Fast charging on the construction site: Swiss battery-powered excavator on a zero-emission construction site in Oslo(PresseBox) (Oberbüren, )
Trend zero-emission construction sites
There is an enormous potential to reduce emissions on construction sites. In Oslo, for example, around 21% of CO2 emissions are emitted by construction machinery. Therefore, the authorities in Oslo have defined in their procurement strategy that all public buildings must be built with "fossil-free" construction machinery. The European Commission is also setting the trend, issuing guidelines in the areas of "Buying green" and "Green Public Procurement" and regulating emissions on construction sites. As a result, clean technologies such as battery-powered construction machinery are also finding their way into the construction industry.
In order to be able to tap into this rapidly growing market, more and more construction machinery manufacturers are electrifying their machines. At the R&D site of the Zurich-based start-up company SUNCAR HK AG, excavators and other construction machines are electrified on behalf of major manufacturers such as Hitachi, Liebherr and others. The battery-powered vehicles and machines are successfully in use throughout Europe. The ZE85 electric excavator, developed together with SUNCAR, is in operation in Oslo on a zero-emission construction site, i.e. a construction site where only electrically driven construction machines are used. New and special to the battery-powered ZE85 excavator is the CCS fast charging interface, which is already standard on electric cars.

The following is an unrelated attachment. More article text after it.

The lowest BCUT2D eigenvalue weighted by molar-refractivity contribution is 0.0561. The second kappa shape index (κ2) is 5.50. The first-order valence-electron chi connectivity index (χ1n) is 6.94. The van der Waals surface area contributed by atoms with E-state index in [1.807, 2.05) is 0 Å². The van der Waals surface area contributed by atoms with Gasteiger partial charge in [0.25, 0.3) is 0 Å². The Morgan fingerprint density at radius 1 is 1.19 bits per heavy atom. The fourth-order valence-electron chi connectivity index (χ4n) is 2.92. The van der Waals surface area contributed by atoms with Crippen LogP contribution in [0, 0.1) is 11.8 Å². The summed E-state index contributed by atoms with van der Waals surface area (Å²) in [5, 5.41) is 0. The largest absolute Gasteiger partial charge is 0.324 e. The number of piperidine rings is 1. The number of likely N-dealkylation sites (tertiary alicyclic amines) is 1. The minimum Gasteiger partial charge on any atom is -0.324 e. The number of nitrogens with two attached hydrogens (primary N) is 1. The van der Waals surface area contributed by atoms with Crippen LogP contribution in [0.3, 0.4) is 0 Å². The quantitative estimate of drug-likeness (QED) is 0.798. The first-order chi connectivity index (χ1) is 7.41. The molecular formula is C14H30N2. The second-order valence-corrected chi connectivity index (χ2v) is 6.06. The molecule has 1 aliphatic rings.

Fast charging system for construction machines
The electric excavators can be operated both in battery and cable mode. They have an onboard charger and can be charged at a worksite distribution board via a standard CEE three-phase power socket. The ZE85 excavator used in Oslo has a DC charging connection which reduces the charging time to three quarters of an hour.
With the vehicle-side modular DC charging system INTERFLOW, developed by SUNCAR, such a DC fast charging interface can be integrated into a vehicle or machine with little effort. The system enables the DC fast charging of high-voltage batteries up to 280 kW according to the CCS (Combined Charging System) protocol known from electric vehicles. This system can be integrated into any other battery-powered vehicle or machine with a system voltage of up to 800 VDC and a maximum charging current of 350 A and can be combined with an on-board charger.